The chemical attacks that occured in Douma, Syria on Saturday were barbaric and deserve a response. But rushing into world war three on the heels of a deranged despot armed with Twitter and nuclear codes is not the response it deserves.
As I’m writing, Theresa May has just concluded her cabinet meeting on the situation, the unanimous agreement of which: action must be taken on the Syrian conflict.
May – ambiguous as ever – has not specified what form this ‘action’ will take. Following the political climate, it can be presumed as military intervention in the form of air strikes.
This development is worrying in a number of ways.
Firstly, it is undemocratic to the nth degree. May is proposing a serious diplomatic move; one that not only involves military intervention in another country, but also necessitates asserting our alliance with the US and France against Syria and Russia.
It is not inconceivable to imagine an international conflict spiralling out of the Syrian conflict
None of which has been informed by any formal democratic process.
May has consulted only her cabinet, with no likely recourse with parliament or the public. It is clear why. David Cameron learnt the hard way that parliament does not support action in Syria in 2013. General discomfort still pervades discussions on Syria today.
May is in an even worse position than Cameron, holding a minority government that is losing faith in her by the second. It is unsurprising therefore that she has chosen to bypass democratic accountability in order to pursue action in Syria. In a weak position, she cannot afford to lose any more ground.
Yet bombing Syria – which can be the presumed course of action she means to take – is an irreversible action. One that at its best – and I do not say this lightly – would involve a high death toll of combatants and civilians alike, and at its worse a spiral into international conflict. Russia have already promised to retaliate if the UK goes ahead with the strikes.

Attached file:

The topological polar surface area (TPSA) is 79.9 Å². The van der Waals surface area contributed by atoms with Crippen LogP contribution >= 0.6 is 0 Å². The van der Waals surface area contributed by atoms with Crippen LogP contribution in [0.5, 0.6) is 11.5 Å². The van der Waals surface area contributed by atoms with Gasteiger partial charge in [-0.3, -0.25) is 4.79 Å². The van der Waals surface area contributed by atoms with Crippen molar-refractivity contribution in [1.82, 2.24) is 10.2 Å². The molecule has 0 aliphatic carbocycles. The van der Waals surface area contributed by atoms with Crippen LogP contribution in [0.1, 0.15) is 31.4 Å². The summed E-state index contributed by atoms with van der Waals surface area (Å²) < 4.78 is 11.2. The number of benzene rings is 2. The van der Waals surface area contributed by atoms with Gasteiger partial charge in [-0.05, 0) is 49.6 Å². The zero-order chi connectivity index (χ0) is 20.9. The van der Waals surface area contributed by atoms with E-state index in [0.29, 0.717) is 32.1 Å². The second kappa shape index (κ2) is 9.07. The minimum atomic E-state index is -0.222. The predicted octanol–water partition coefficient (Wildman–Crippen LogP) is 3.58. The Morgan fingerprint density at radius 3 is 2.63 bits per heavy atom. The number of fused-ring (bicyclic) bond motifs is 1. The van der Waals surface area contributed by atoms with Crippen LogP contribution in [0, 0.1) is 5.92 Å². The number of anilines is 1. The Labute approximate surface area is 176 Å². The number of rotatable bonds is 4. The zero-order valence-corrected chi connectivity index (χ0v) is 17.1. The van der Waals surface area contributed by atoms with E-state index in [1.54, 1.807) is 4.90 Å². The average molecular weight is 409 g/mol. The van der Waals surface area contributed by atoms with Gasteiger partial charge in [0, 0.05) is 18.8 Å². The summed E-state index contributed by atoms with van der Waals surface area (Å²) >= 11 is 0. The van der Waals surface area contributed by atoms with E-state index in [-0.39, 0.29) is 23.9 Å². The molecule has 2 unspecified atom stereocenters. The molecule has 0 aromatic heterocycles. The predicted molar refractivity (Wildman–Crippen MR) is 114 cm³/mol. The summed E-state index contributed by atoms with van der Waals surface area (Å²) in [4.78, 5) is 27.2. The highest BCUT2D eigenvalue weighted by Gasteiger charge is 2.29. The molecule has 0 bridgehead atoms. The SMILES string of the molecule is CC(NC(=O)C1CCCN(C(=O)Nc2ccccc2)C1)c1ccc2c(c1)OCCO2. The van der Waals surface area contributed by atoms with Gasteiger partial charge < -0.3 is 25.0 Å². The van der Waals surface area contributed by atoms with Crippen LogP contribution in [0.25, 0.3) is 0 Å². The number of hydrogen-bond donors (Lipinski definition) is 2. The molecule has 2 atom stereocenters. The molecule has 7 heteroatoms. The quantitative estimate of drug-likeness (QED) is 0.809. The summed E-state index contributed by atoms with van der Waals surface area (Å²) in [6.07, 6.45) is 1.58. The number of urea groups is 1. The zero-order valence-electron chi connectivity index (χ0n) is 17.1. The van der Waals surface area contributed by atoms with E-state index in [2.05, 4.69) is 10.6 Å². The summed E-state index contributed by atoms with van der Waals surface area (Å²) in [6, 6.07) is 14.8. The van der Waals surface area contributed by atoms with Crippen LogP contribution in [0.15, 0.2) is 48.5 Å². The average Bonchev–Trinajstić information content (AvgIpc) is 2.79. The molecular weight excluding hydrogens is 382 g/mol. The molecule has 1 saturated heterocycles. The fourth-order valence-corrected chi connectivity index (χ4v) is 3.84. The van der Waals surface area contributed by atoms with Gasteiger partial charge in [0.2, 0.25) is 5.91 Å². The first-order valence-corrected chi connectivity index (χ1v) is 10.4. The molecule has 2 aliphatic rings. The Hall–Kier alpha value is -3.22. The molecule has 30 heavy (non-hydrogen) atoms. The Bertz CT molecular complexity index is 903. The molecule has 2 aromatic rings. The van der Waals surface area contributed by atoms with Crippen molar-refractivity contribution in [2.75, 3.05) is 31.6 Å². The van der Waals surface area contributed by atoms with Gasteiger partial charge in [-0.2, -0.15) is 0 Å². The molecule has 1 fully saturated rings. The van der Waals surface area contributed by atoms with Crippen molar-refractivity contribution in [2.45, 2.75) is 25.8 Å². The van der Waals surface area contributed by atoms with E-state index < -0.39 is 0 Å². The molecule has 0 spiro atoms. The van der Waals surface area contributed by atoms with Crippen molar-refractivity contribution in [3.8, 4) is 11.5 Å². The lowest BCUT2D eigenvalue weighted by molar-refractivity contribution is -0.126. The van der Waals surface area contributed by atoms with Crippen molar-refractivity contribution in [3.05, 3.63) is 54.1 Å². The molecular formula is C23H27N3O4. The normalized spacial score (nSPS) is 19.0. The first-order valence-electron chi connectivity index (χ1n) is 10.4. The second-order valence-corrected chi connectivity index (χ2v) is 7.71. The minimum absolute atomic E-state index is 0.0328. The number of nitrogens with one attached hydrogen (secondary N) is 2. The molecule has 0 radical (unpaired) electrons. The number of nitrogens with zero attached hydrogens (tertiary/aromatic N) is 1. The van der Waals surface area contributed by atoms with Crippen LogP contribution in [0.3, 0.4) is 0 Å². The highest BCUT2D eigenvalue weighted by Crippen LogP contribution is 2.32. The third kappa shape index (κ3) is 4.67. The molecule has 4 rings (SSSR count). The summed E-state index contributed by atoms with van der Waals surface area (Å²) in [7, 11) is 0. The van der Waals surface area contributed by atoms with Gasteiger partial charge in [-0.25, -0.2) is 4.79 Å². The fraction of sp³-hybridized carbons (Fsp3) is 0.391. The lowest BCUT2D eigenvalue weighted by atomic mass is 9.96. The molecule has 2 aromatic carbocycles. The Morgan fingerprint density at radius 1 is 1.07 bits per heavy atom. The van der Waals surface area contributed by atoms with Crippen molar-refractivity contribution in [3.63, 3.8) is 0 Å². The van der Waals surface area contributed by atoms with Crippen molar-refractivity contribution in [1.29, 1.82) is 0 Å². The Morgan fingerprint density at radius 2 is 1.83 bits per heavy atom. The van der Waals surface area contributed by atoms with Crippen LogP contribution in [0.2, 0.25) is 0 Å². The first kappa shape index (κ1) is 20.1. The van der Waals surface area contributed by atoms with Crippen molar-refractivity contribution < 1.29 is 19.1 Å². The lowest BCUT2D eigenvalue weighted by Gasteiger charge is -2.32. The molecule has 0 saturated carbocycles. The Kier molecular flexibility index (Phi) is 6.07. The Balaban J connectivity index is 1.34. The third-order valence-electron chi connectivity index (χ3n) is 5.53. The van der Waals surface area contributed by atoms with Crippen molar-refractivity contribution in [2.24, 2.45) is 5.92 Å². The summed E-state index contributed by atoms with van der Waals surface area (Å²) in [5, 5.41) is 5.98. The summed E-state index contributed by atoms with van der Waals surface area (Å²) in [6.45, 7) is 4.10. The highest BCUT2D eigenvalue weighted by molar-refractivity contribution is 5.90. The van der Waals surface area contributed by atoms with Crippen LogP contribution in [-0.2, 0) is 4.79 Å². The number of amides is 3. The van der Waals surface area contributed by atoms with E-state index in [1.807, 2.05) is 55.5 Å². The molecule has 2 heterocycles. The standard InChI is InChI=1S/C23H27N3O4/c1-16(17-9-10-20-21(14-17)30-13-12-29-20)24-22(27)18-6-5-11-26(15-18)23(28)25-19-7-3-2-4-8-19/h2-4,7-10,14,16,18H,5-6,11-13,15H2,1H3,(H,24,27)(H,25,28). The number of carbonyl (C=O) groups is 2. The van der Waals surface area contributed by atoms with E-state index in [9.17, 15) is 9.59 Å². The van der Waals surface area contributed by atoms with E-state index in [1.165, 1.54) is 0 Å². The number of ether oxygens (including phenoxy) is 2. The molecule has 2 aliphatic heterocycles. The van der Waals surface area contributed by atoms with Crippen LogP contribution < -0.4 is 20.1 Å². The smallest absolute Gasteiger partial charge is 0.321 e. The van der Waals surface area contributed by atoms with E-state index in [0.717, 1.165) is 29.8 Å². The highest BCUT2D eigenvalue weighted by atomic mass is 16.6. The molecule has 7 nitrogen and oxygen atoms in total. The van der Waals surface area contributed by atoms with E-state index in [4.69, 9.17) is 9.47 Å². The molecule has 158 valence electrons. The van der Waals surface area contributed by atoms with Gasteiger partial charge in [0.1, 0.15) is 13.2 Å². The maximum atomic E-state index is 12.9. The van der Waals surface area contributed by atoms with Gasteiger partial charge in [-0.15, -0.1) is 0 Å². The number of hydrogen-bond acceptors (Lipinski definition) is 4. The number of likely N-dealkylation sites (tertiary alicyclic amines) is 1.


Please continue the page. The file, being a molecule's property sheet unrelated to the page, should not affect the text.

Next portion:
Of course, it must be noted that involving parliament in decisions over military action does not always result in the better course of action being chosen. Such is democracy. Afterall, parliament greenlighted Blair’s military intervention in Iraq in 2003.
Yet, as a democracy and with an awareness of the severity of the situation and its possible consequences, surely the best course of action is one that is democratic and moderate – values we supposedly champion within international politics.
Sidelining parliament in this decision is even more risky and dubious given the channels that May is giving attention to, namely Trump. Notoriously quick to act (tweet) and slow to think, Trump is advocating action in Syria in his usual aggressively incoherent manner. Backed by Macron, it is easy to see a Western alliance emerging – one that May is desperate to join to defend her position.
Following populist leaders is dangerous. Especially given the severity of the situation and the animosity of the states involved, it is not inconceivable to imagine an international conflict spiralling out of the Syrian conflict.
What is worst is that, despite the rhetoric, action is not based on an actual promise to help cease the Syrian conflict and alleviate its civilian impact. It is instead based on international grabs for alliance and shows of strength.
It is suspicious to say the least that mere weeks after the Skripal case, May has decided to support a policy and a country that are antagonistic to say the least towards the main suspect, Russia. May is parading military intervention as an attempt to help when really using it as a diplomatic move against Russia and towards Trump.
Therefore, I cannot prescribe a course of action over Syria. It is a humanitarian issue and perhaps I am focusing on the bureaucracy behind it when action should be taken swiftly to help. Yet acting rashly and following populist policy into an international crisis is dangerous. May will regret it and, likely, so will the country.